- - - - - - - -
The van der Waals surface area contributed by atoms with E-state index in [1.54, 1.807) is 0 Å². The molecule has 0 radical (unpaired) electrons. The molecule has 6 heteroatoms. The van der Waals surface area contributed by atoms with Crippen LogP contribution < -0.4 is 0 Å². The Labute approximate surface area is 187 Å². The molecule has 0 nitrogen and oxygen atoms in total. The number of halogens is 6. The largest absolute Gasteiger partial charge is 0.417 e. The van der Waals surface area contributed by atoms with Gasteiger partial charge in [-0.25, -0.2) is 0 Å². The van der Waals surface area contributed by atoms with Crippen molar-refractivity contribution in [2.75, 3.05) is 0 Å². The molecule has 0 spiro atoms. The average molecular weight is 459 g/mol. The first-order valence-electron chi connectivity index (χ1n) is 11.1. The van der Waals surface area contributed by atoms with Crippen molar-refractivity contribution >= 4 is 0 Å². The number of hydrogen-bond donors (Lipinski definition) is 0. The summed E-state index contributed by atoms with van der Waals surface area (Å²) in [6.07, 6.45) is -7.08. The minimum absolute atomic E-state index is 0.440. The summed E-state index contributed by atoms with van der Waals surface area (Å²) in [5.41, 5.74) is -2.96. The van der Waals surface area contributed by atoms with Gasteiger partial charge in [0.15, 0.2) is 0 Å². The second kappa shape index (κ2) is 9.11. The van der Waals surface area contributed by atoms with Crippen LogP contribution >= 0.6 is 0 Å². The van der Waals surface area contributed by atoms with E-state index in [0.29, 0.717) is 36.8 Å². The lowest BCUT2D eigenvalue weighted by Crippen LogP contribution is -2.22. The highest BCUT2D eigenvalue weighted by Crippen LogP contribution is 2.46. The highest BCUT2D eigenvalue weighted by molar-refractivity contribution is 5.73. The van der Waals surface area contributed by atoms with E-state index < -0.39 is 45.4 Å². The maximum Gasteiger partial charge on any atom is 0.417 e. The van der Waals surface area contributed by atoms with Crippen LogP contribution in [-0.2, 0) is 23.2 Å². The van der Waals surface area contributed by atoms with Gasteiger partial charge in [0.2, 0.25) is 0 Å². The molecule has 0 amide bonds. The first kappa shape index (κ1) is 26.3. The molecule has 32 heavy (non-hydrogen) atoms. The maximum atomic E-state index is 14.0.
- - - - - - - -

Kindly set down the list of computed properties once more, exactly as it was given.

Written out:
The van der Waals surface area contributed by atoms with E-state index in [1.54, 1.807) is 0 Å². The molecule has 0 radical (unpaired) electrons. The molecule has 6 heteroatoms. The van der Waals surface area contributed by atoms with Crippen LogP contribution < -0.4 is 0 Å². The Labute approximate surface area is 187 Å². The molecule has 0 nitrogen and oxygen atoms in total. The number of halogens is 6. The largest absolute Gasteiger partial charge is 0.417 e. The van der Waals surface area contributed by atoms with Gasteiger partial charge in [-0.25, -0.2) is 0 Å². The van der Waals surface area contributed by atoms with Crippen molar-refractivity contribution in [2.75, 3.05) is 0 Å². The molecule has 0 spiro atoms. The average molecular weight is 459 g/mol. The first-order valence-electron chi connectivity index (χ1n) is 11.1. The van der Waals surface area contributed by atoms with Crippen molar-refractivity contribution >= 4 is 0 Å². The number of hydrogen-bond donors (Lipinski definition) is 0. The summed E-state index contributed by atoms with van der Waals surface area (Å²) in [6.07, 6.45) is -7.08. The minimum absolute atomic E-state index is 0.440. The summed E-state index contributed by atoms with van der Waals surface area (Å²) in [5.41, 5.74) is -2.96. The van der Waals surface area contributed by atoms with Gasteiger partial charge in [0.15, 0.2) is 0 Å². The second kappa shape index (κ2) is 9.11. The van der Waals surface area contributed by atoms with Crippen LogP contribution >= 0.6 is 0 Å². The van der Waals surface area contributed by atoms with E-state index in [0.29, 0.717) is 36.8 Å². The lowest BCUT2D eigenvalue weighted by Crippen LogP contribution is -2.22. The highest BCUT2D eigenvalue weighted by Crippen LogP contribution is 2.46. The highest BCUT2D eigenvalue weighted by molar-refractivity contribution is 5.73. The van der Waals surface area contributed by atoms with E-state index < -0.39 is 45.4 Å². The maximum Gasteiger partial charge on any atom is 0.417 e. The van der Waals surface area contributed by atoms with Crippen LogP contribution in [-0.2, 0) is 23.2 Å². The van der Waals surface area contributed by atoms with Gasteiger partial charge in [0.2, 0.25) is 0 Å². The molecule has 0 amide bonds. The first kappa shape index (κ1) is 26.3. The molecule has 32 heavy (non-hydrogen) atoms. The maximum atomic E-state index is 14.0.